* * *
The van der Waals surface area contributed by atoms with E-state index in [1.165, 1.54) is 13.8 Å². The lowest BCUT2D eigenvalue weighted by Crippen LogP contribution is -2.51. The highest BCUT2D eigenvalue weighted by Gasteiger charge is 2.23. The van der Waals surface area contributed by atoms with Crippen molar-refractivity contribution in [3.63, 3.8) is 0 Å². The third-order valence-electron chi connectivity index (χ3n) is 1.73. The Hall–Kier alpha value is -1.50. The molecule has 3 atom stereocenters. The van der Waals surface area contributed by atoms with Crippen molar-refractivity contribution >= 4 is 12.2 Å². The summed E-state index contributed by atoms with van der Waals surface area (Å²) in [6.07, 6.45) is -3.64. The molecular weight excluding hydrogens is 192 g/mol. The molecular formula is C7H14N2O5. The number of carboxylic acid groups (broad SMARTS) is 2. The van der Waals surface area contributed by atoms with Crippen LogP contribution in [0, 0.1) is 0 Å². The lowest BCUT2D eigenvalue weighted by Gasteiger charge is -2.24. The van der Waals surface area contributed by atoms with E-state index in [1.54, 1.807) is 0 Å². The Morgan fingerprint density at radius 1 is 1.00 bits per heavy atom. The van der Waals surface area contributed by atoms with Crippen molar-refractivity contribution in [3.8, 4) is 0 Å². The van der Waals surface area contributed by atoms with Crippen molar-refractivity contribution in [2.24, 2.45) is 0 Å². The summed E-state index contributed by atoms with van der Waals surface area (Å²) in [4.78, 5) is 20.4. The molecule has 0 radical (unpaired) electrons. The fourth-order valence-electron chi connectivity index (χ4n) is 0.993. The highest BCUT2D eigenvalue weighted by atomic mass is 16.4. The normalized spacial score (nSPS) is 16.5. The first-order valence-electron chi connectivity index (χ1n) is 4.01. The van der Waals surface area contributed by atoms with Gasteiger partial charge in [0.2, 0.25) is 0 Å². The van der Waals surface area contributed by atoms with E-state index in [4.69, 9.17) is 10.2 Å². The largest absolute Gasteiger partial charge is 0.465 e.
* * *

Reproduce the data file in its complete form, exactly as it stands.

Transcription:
The van der Waals surface area contributed by atoms with E-state index in [1.165, 1.54) is 13.8 Å². The lowest BCUT2D eigenvalue weighted by Crippen LogP contribution is -2.51. The highest BCUT2D eigenvalue weighted by Gasteiger charge is 2.23. The van der Waals surface area contributed by atoms with Crippen molar-refractivity contribution in [3.63, 3.8) is 0 Å². The third-order valence-electron chi connectivity index (χ3n) is 1.73. The Hall–Kier alpha value is -1.50. The molecule has 3 atom stereocenters. The van der Waals surface area contributed by atoms with Crippen molar-refractivity contribution >= 4 is 12.2 Å². The summed E-state index contributed by atoms with van der Waals surface area (Å²) in [6.07, 6.45) is -3.64. The molecular weight excluding hydrogens is 192 g/mol. The molecular formula is C7H14N2O5. The number of carboxylic acid groups (broad SMARTS) is 2. The van der Waals surface area contributed by atoms with Crippen LogP contribution in [0, 0.1) is 0 Å². The lowest BCUT2D eigenvalue weighted by Gasteiger charge is -2.24. The van der Waals surface area contributed by atoms with E-state index in [1.54, 1.807) is 0 Å². The Morgan fingerprint density at radius 1 is 1.00 bits per heavy atom. The van der Waals surface area contributed by atoms with Crippen molar-refractivity contribution in [3.8, 4) is 0 Å². The van der Waals surface area contributed by atoms with Crippen molar-refractivity contribution in [2.24, 2.45) is 0 Å². The summed E-state index contributed by atoms with van der Waals surface area (Å²) in [4.78, 5) is 20.4. The molecule has 0 radical (unpaired) electrons. The fourth-order valence-electron chi connectivity index (χ4n) is 0.993. The highest BCUT2D eigenvalue weighted by atomic mass is 16.4. The normalized spacial score (nSPS) is 16.5. The first-order valence-electron chi connectivity index (χ1n) is 4.01. The van der Waals surface area contributed by atoms with Gasteiger partial charge in [0.2, 0.25) is 0 Å². The van der Waals surface area contributed by atoms with E-state index in [4.69, 9.17) is 10.2 Å². The largest absolute Gasteiger partial charge is 0.465 e.